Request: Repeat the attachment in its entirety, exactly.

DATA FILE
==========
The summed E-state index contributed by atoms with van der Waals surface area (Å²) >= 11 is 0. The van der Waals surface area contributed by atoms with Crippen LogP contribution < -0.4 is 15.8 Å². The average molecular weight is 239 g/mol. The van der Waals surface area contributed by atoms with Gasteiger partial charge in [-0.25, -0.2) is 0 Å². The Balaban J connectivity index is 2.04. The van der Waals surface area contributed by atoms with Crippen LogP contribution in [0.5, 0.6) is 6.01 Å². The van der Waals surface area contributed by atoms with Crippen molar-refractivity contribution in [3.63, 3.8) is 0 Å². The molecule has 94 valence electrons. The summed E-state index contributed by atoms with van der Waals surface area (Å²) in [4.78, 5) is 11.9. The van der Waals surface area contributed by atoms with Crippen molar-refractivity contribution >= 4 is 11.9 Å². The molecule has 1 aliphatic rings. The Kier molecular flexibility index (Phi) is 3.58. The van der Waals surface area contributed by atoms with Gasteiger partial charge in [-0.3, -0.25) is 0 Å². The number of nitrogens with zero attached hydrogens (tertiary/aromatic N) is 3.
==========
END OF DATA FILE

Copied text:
The summed E-state index contributed by atoms with van der Waals surface area (Å²) >= 11 is 0. The van der Waals surface area contributed by atoms with Crippen LogP contribution < -0.4 is 15.8 Å². The average molecular weight is 239 g/mol. The van der Waals surface area contributed by atoms with Gasteiger partial charge in [-0.25, -0.2) is 0 Å². The Balaban J connectivity index is 2.04. The van der Waals surface area contributed by atoms with Crippen LogP contribution in [0.5, 0.6) is 6.01 Å². The van der Waals surface area contributed by atoms with Crippen molar-refractivity contribution in [3.63, 3.8) is 0 Å². The molecule has 94 valence electrons. The summed E-state index contributed by atoms with van der Waals surface area (Å²) in [4.78, 5) is 11.9. The van der Waals surface area contributed by atoms with Crippen molar-refractivity contribution >= 4 is 11.9 Å². The molecule has 1 aliphatic rings. The Kier molecular flexibility index (Phi) is 3.58. The van der Waals surface area contributed by atoms with Gasteiger partial charge in [-0.3, -0.25) is 0 Å². The number of nitrogens with zero attached hydrogens (tertiary/aromatic N) is 3.